Saturday, October 11, 2008

King Crimson: Trees

The first thing you notice is how absolutely lousy the recording is. You were warned: the web page where you ordered it carried a disclaimer from Fripp saying the sound quality was abysmal (that disclaimer isn't there anymore, but it should be).

But immediately you also notice how beautiful the piece is. Stunning three-part harmonies singing an arrangement that sounds like church music, or the Beatles' "Sun King." This gives way to a lovely mellotron treatment of the melody, with wistful guitar accents. Then the vocals come back in - it's all wordless, and it just might render you that way too.

That's as far as the youtube takes you: to hear minutes five through eighteen of "Trees" you have to acquire the album it's on, King Crimson Collector's Club 1: Live At The Marquee 1969. The bulk of this disc is a performance from the Marquee Club on, it's thought, July 6, 1969, which would make it the day after the famous Hyde Park concert at which King Crimson opened for the Stones, who were introducing Mick Taylor and eulogizing Brian Jones with dead butterflies. (KC's set from that show is also available from their website.) The Marquee set has pretty dismal sound quality as well, but not quite as bad as "Trees," which is a bonus track, recorded October 17, 1969. It's the only known recording of the band playing this early composition.

Minute five brings us out of Gregoria and back into a rock place: drums, bass, electric guitar. Although: the vamp in question wouldn't be too out of place in a jazz setting, a hotel dance band, say.

Then things change. If you know your live King Crimson '69, you may recognize what comes next. For about nine minutes we get a sequence of the instrumental themes that would later be organized into "A Man, A City" and still later formalized as "Pictures Of A City." This is also where the sound gets - well, what's worse than abysmal? Depending on how loud they're playing, you might hear some notes in here (enough to recognize the melody, sometimes), but often enough you just hear noise.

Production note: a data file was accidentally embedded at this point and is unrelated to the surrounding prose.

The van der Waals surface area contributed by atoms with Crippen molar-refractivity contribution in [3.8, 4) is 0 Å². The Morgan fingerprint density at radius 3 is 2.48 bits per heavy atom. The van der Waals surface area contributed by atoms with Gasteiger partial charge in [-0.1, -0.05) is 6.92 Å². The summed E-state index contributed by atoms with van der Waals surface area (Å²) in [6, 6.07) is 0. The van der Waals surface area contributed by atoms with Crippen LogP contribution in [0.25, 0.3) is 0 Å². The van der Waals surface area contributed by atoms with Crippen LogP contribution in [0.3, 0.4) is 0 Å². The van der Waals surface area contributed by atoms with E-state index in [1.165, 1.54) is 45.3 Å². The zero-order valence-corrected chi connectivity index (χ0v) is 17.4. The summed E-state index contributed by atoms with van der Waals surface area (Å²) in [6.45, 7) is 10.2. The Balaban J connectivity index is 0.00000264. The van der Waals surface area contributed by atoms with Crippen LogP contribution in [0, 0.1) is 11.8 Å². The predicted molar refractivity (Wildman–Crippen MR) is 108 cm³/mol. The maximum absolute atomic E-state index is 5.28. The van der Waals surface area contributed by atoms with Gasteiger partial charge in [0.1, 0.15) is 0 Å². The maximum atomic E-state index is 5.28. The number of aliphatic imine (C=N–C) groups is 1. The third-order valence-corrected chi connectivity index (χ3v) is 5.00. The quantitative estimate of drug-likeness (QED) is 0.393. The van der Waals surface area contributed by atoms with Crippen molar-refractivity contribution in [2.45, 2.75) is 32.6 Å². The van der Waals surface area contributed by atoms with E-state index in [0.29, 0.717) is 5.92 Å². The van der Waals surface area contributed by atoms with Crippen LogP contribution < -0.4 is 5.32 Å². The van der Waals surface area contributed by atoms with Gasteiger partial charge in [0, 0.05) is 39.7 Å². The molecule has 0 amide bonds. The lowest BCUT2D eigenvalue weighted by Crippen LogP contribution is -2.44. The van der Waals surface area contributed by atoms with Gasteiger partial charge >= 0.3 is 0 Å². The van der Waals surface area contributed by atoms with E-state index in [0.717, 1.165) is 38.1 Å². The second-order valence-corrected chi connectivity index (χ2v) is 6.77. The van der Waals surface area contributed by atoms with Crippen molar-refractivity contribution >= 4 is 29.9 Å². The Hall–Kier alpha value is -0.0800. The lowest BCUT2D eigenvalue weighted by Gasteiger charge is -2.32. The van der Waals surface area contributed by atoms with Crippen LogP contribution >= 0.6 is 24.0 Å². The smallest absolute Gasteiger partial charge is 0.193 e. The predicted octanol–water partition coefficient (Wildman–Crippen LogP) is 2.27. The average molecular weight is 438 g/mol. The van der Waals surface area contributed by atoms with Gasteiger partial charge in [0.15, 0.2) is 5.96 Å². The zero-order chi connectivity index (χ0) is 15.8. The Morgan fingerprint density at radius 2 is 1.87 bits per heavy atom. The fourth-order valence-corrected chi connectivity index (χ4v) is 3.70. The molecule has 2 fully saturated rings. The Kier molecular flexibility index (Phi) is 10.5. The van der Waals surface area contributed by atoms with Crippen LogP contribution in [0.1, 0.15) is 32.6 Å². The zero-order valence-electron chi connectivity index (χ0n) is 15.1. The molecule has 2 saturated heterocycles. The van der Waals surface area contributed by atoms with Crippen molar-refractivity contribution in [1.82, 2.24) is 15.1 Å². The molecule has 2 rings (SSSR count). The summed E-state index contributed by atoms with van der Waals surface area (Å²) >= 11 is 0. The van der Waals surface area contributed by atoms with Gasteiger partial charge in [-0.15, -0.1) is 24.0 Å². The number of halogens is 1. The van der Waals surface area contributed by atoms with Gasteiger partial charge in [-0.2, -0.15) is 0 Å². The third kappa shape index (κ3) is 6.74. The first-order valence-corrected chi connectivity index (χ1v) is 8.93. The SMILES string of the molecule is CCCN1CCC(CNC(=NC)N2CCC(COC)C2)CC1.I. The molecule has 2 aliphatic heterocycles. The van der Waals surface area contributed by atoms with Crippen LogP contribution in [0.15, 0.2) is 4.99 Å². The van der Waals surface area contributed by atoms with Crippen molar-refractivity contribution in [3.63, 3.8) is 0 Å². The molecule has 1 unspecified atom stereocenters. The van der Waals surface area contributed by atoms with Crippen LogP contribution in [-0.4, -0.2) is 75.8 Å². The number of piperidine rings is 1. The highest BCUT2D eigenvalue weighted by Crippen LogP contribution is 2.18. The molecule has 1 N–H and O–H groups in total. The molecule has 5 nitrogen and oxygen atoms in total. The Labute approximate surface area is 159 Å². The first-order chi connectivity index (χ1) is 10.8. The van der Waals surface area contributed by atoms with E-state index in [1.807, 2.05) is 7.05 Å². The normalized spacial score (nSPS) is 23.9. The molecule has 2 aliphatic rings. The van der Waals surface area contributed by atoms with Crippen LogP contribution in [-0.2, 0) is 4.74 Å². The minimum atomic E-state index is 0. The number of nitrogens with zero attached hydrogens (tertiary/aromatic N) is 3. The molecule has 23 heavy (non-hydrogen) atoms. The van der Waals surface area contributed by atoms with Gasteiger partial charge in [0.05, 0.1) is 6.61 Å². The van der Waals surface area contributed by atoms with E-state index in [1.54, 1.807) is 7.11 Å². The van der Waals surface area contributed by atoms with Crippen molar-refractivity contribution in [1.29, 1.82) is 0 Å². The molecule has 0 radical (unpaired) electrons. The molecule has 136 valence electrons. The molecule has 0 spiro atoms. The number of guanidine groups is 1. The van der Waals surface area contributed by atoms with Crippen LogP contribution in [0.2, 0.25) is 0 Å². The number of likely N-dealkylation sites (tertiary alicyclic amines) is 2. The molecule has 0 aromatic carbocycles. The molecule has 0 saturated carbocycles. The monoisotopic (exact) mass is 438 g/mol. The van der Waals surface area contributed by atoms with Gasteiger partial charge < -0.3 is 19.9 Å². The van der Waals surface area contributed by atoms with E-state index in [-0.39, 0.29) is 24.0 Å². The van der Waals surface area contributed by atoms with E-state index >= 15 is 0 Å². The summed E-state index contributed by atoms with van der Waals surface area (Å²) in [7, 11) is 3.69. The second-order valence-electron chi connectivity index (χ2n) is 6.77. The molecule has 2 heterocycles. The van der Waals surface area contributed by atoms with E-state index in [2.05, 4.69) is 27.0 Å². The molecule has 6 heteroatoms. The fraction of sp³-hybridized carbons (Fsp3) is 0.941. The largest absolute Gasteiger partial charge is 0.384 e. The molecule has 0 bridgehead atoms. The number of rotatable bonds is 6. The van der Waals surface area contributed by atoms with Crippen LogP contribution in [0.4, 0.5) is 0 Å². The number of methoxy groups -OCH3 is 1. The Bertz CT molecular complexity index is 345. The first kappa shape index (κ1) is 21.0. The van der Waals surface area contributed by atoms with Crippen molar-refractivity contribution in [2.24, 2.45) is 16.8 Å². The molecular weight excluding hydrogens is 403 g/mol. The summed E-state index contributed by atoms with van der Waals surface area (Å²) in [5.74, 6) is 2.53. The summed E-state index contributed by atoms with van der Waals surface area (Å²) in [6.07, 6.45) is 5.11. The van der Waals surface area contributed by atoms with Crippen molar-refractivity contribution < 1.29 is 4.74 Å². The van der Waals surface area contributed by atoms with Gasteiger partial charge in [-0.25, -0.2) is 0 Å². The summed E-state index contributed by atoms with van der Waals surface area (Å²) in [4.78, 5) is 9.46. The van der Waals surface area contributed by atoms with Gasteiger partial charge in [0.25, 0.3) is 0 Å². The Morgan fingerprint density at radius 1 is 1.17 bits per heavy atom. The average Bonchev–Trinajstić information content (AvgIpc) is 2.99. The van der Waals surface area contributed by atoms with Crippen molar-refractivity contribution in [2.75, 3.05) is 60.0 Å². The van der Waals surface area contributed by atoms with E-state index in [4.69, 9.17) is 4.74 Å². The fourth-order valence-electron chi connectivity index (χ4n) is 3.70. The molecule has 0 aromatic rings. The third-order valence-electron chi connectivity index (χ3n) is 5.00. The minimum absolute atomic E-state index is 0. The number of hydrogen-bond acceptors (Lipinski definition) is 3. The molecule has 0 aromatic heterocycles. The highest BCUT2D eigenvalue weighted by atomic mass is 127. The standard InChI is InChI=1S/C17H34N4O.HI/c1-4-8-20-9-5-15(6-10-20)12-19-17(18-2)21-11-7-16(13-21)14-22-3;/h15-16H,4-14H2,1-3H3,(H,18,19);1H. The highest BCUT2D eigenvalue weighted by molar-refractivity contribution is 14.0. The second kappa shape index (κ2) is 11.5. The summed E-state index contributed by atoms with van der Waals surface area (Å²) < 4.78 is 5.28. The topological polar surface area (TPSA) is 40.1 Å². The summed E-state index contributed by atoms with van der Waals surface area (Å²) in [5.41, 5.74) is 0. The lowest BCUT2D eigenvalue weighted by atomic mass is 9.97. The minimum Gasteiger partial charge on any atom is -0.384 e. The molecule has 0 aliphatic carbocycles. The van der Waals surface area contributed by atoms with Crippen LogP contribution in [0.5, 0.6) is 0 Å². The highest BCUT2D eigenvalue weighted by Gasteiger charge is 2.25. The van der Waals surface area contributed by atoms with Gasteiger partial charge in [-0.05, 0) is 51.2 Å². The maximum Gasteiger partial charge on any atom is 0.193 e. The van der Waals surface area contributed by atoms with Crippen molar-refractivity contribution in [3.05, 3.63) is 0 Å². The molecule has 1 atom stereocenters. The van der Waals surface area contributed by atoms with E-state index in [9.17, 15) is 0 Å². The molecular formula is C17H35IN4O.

Luckily, it's just clear enough to be able to pick out what happens at about 14:12, which is that the "A Man, A City" theme gives way to a reprise of the initial melodic figure. This time it's instrumental, with a heavy treatment in keeping with the mood of what we've just been hearing. Michael Giles's determined drumming lends the music a tension that the beginning had lacked, and Fripp's guitar is wailing now, not singing (or is that Ian's saxophone? - the tape's so bad it's hard to tell them apart).

This dissolves into some Coltranesque honking and squealing - we may be heading into some "improv" here (what we among the unwashed might call "jamming," a word never mentioned in Crimson company). But the recording suddenly ends, so we'll never know.


You could make an argument, and I'd listen to it, that the only true King Crimson was the first one, consisting of Robert Fripp, Ian McDonald, Greg Lake, Michael Giles (and Peter Sinfield). The one that made one album, In The Court Of The Crimson King, and then disintegrated. A while ago I started to get into KC, chronologically, and I haven't yet gotten much farther than this lineup: it's so good, so deep, so majestic, that I can't bring myself to move on yet.

Partly because they really had a little more than just that one immortal album (and it's truly essential: if you haven't heard it, you must). Fripp, Giles, and his brother Peter Giles had one studio album out as Giles, Giles & Fripp - hardly King Crimson, but weirdly entertaining, as if Ray Davies had taken a gig writing for Monty Python, and then spent a whole summer reading Thomas Hardy novels in preparation for it. There's an archival disc out collecting demos from Giles, Giles & Fripp plus McDonald, as GGF were evolving into KC: surprisingly groovy. There's also the second "King Crimson" album, In The Wake Of Poseidon, which has Lake and both Giles brothers on it, and Lizard, which doesn't, but which has some of the players who filled in the gaps on Poseidon: both of these are stopgap albums, things Fripp did while trying to put together a stable KC to replace the One True KC. There's also the ineffable McDonald And Giles, a one-off project by Ian and Michael, with Peter.

But more than that there's a modicum of live archival releases by the One True KC, which testify to the One Trueness of that lineup. Besides crushingly heavy live renditions of the first album material, there's a couple of whole albums' worth of songs unrecorded by that lineup in there: some were tackled by later "King Crimsons," and some weren't.

But even that's not a whole lot to savor from one of the truly original bands of the rock era. That's why it's worth struggling through the sound issues to try and figure out what's going on in "Trees." (I can't stress enough how lousy the sound here is - and as a Dylan collector, I have a lot of patience with bad-sounding tapes - I've listened to the Karen Wallace tape all the way through at least a half dozen times.)